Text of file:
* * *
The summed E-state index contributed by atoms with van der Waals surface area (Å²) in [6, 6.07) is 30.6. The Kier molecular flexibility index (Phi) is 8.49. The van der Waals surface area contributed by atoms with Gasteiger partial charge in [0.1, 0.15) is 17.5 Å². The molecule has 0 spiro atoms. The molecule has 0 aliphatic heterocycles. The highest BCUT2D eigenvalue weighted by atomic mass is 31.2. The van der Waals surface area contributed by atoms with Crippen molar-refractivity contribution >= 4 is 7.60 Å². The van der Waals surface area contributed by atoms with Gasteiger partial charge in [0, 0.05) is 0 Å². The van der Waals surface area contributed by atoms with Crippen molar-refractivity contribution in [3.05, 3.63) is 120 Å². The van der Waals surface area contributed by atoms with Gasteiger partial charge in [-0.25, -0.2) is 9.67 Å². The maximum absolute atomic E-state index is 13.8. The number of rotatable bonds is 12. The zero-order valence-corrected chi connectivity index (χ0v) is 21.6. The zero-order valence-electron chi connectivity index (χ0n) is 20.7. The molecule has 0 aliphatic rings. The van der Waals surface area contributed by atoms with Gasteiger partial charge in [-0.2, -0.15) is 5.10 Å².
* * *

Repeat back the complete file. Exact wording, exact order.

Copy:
The summed E-state index contributed by atoms with van der Waals surface area (Å²) in [6, 6.07) is 30.6. The Kier molecular flexibility index (Phi) is 8.49. The van der Waals surface area contributed by atoms with Gasteiger partial charge in [0.1, 0.15) is 17.5 Å². The molecule has 0 spiro atoms. The molecule has 0 aliphatic heterocycles. The highest BCUT2D eigenvalue weighted by atomic mass is 31.2. The van der Waals surface area contributed by atoms with Crippen molar-refractivity contribution >= 4 is 7.60 Å². The van der Waals surface area contributed by atoms with Gasteiger partial charge in [0, 0.05) is 0 Å². The van der Waals surface area contributed by atoms with Crippen molar-refractivity contribution in [3.05, 3.63) is 120 Å². The van der Waals surface area contributed by atoms with Gasteiger partial charge in [-0.25, -0.2) is 9.67 Å². The maximum absolute atomic E-state index is 13.8. The number of rotatable bonds is 12. The zero-order valence-corrected chi connectivity index (χ0v) is 21.6. The zero-order valence-electron chi connectivity index (χ0n) is 20.7. The molecule has 0 aliphatic rings. The van der Waals surface area contributed by atoms with Gasteiger partial charge in [-0.2, -0.15) is 5.10 Å².